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21 Jan

Maoism and Macbeth at the Mad-Hatter’s tea party

(Published in Dawn Images 20 January 2013)

Matru Ki Bijlee Ka Mandola is an eccentric film that puts the deviousness of feudalism and modern politics into a shaker, lacing it with absurdity for easy digestion.

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There could be no better time to watch Matru Ki Bjlee Ka Mandola than now, as ‘feudal activism’ threatens to annihilate us just as much as it does the small Punjabi village featured in the movie. But MKBM is not a Sarkar Raj or Rajneeti; it’s more of a comic frolic that chuckles through these issues. It’s a classic Vishal Bhardwaj take on a story that has been told before, just never like this. An elderly protagonist replaces the bicep-rippling super-hero, profanities replace nuanced dialogues (and are just as effective) and a pink buffalo steps in as the subconscious of a man struggling to keep up with his two conflicting personalities. Intriguing, isn’t it?

Matru Ki Bijlee Ka Mandola wages war between good and evil but this is, if you may, the thinking man’s Dabanng.

Harry Mandola (Pankaj Kapur) is a feudal industrialist who holds the entire village hostage under his various business ventures. His dream is to push the agricultural land (through bankruptcy) into a government scheme that will rule it as unprofitable so that he can graze it down and industrialize it. To achieve his goal he is in cahoots with the devious politician Chaudhry Devi (Shabana Azmi) who will give him the official stamp of approval in exchange of his daughter Bijlee’s (Anoushka Sharma) marriage to her doltish son Baadal (Arya Babbar). Bijlee’s ‘Meena Kumari complex’ – which makes her the proverbial tragedy queen – pushes her to profess love for Baadal while she’s actually besotted with her father’s chauffer, Hukkum Singh better known as Matru (Imran Khan).

xMatru-Ki-Bijlee-Ka-Mandola-Merhcandise-205x218.jpg.pagespeed.ic.8cSSwA9lUHIt’s a five-person cast but the film rides solely on the brilliance of Pankaj Kapur. It makes you wonder where this talented actor has been all this time. Kapur’s last memorable role was Abbaji in Bhardwaj’s Maqbool (2003). But back to this film, he is irreplaceable as the hiccupping, slurring and profane Harry Mandola who oppresses the poor by day and then goads them to take action against him by the time he’s through his third bottle of Gulabo at night. Gulabo is his truth serum and it’s only when he’s intoxicated that he is honest.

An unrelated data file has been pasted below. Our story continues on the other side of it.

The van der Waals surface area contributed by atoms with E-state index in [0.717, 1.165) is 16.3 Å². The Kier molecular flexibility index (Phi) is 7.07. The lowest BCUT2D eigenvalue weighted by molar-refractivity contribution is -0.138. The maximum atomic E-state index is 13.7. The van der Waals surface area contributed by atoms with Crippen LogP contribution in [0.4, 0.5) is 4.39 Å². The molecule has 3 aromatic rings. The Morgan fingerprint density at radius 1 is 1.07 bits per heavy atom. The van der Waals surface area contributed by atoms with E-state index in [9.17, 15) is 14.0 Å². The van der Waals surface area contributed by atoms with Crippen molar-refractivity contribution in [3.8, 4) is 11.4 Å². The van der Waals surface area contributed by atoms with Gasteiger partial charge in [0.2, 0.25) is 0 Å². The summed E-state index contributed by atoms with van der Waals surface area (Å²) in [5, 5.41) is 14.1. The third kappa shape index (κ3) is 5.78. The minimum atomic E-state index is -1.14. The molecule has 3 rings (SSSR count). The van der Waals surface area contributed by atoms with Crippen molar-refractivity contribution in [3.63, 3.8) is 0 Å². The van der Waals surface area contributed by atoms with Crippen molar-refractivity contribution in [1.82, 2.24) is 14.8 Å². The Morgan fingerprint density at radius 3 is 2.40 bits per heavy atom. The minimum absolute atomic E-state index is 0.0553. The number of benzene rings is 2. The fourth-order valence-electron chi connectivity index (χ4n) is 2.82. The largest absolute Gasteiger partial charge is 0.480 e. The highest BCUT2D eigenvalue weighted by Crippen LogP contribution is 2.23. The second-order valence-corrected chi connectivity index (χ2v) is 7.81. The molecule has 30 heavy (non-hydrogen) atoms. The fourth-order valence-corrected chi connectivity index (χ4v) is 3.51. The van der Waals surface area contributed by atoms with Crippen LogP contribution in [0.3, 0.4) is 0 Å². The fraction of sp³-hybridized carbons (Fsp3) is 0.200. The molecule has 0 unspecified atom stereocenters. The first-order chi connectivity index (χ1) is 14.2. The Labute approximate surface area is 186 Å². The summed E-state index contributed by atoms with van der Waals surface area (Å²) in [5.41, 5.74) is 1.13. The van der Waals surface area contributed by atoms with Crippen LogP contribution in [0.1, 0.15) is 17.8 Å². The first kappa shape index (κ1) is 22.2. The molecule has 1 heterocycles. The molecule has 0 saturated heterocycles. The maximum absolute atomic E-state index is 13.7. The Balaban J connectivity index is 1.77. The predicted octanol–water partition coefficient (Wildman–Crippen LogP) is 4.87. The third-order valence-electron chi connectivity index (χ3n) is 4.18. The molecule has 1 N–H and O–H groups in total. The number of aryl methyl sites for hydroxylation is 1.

In the ocean of absurdity that Bollywood generates each year, a mind bender that uses humour intelligently is more than welcome. And it often comes from directors like Vishal Bhardwaj who make films close to their soul, not their pockets. Maqbool, Kaminey and Omkara are ready examples.

Fortunately, while they were dark, MKBM is bright. The film does continue to oscillate between communism and capitalism, two of Bhardwaj’s favourite themes (using Mao and Macbeth in the backdrop), but he takes them up in an edgy, racy comedy and thankfully stops before they head for dark under covers.

The only dark deviousness we see are in moments of nastiness from a harshly sober Mandola or a chilling monologue that Shabana Azmi delivers on why corruption is necessary for power play. Azmi is effective but like the rest of the cast, she’s replaceable. Imran Khan is his usual cute (despite the beard) self and Anoushka continues her stereotypical spree as a coltish wild child. They are all comfortably suitable in their skins but none of them (except for Kapur) are super-impressive. The film rides on his comic timing.

Mein kya aap ko bhains nazar aati hoon?” (Do you see me as a buffalo?) his psychiatrist’s wife, who always dresses in pink, asks when he’s baffled over sightings of the pink buffalo.

“Jab dil saand ho to har larki bhains nazar aati hai,” (When the heart is a bull then every girl appears a buffalo) is his delightful reply.

Just as impressive as the lyrics (Mandolisms: the one-liners) is the rambunctious soundtrack of the film. Most of the songs, like Oye Boy Charlie, Lootnewale and Shara-rara-ra sound like music that would play at a rustic mad-hatter’s tea party. There are love songs thrown in for good measure and an African zulu number too; it’s the unexpectedness of the next song that keeps the soundtrack so energetic and quirky. Bhardwaj, along with co-writing and directing the film, is its music composer as well. Gulzar steps in as an equally eccentric lyricist and easily fits into this brand of eclectic cinema.

MKBM is a mind bender, which explains why it may not do as well as the box office as a Dabanng, a Ready or a film as mind numbing as Ek Tha Tiger. This is classic Bhardwaj cinema: astute, intellectual and unapologetically wild at heart.

The Haute Team

This article is written by one of our competent team members, who probably didn't have enough to say to own up to it.